Warren Buffett's Kraft Heinz rebuffed after approaching Unilever over $198b takeover

Unilever makes Marmite and has 13 brands which generate over €1bn in revenues including Dove, Hellmanns and Surf. Photo / Getty Images
Unilever makes Marmite and has 13 brands which generate over €1bn in revenues including Dove, Hellmanns and Surf. Photo / Getty Images

Unilever, the Anglo-Dutch consumer giant behind Dove soap, Flora margarine and Marmite, has rebuffed a NZ$198bn (£115bn) plus takeover approach from US rival Kraft Heinz.

In what would be the biggest ever takeover of a British company, Unilever said that it had been offered a deal which would mean its shareholders would have received $50 per share in a mix of $30.23 in cash and 0.22 shares in the enlarged business.

Unilever urged its shareholders to take no action and said that Kraft Heinz must either make a firm bid or walk away by 17 March under the UK takeover code.

The Lynx deodorant maker said Kraft Heinz' approach "fundamentally undervalues Unilever" and said it "rejected the proposal as it sees no merit, either financial or strategic, for Unilever's shareholders. Unilever does not see the basis for any further discussions."

A potential combination would create the world's biggest packaged foods company with €78.7bn (£67.4bn) in revenues,and unite the world's biggest brands and create a global giant in household goods with the rights to Heinz baked beans and Philadelphia cheese.

Unilever's shares soared by more than 11pc following confirmation of the takeover approach on Friday. In midday trading the company's shares were up 376.5p to £37.25, valuing Unilever at £112.7bn, its best one day trading performance in 30 years.

In a statement to the London Stock Exchange, Kraft Heinz said that it had confirmed that it had "made a comprehensive proposal to Unilever about combining the two groups to create a leading consumer goods company with a mission of long-term growth and sustainable living."

"While Unilever has declined the proposal, we look forward to working to reach agreement on the terms of a transaction."

Lazard is advising Kraft Heinz while Unilever is using a roster of advisers from Centerview, Morgan Stanley, UBS and Deutsche Bank.

Kraft and Heinz combined in a deal in 2015. Photo / 123rf
Kraft and Heinz combined in a deal in 2015. Photo / 123rf


Kraft Heinz's initial offer was at a 18pc premium to Unilever's closing price on 16 February, the day before news of the approach broke.

Analysts at Barclays highlighted that the offer would be at a 15.2 multiple of future earnings and said that there were "strong grounds to state that the offer undervalues the company. Anheuser Busch's takeover of beer rival SAB Miller was done at a 20.9 times earnings while Reckitt Benckiser's current deal with Mead Johnson has been agreed at 19 times earnings, Andrew Lazar at Barclays said.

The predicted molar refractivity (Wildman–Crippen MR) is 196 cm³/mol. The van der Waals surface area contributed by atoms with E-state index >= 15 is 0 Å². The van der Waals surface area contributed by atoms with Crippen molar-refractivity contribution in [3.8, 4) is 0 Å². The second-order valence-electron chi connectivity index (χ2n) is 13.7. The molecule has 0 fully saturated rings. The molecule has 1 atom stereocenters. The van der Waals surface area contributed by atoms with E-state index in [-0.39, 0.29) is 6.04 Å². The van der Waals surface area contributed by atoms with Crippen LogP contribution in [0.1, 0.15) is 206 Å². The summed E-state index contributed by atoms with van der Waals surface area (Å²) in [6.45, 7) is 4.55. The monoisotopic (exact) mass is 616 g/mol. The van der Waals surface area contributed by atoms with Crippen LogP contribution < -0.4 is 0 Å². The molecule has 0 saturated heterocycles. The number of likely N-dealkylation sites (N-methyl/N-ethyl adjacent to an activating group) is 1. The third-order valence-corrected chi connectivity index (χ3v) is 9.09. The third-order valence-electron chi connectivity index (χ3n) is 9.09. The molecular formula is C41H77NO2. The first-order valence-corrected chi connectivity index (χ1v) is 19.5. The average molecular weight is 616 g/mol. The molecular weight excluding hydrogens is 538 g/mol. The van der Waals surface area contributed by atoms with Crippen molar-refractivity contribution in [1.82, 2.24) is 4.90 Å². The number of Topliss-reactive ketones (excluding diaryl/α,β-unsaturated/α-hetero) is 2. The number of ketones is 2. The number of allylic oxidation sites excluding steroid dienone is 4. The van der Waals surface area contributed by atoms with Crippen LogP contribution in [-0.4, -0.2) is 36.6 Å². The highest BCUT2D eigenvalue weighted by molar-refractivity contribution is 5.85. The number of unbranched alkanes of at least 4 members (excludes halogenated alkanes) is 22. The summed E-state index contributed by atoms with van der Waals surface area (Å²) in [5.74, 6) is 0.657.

"This is cheap money meeting industrial logic", said Steve Clayton, fund manager of Hargreaves Lansdown select UK share fund." Putting portfolios of brands together can create huge synergies across marketing, manufacturing and distribution, even before you think about cutting the combined HQ back to size.

However Mr Clayton agreed that Kraft would have to significantly sweeten its offer: "The long term boost to portfolios that Unilever has delivered has been enormous. A short term premium today is no compensation for losing the growth that Unilever could produce for decades to come. So to win over a majority of Unilever's shareholders, we think Kraft Heinz will need to dig very deep indeed.'

Kraft Heinz, which was in fact another $100bn takeover orchestrated by Brazil's private equity titans 3G Capital and billionaire Warren Buffett's Berkshire Hathaway investment vehicle. In 2013, the Sage of Omaha teamed up with 3G to take the tomato ketchup maker in a $28bn deal.

The takeover approach comes a day after Kraft Heinz reported a slip in fourth-quarter sales and a commitment to ramp up its cost cutting efforts. Last month Unilever warned of a "slow start" to the year after sales slipped as it battled volatile currencies and tough conditions in Latin America.

In 2012, two years after the hostile £11.5bn takeover of Cadbury, Kraft engineered a demerger which saw a spin-off of its sweets and chocolate business into a new entity Mondelez. Kraft continues to make its famous Mac N Cheese, Dairy Lea and Maxwell House coffee.

- Daily Telegraph UK

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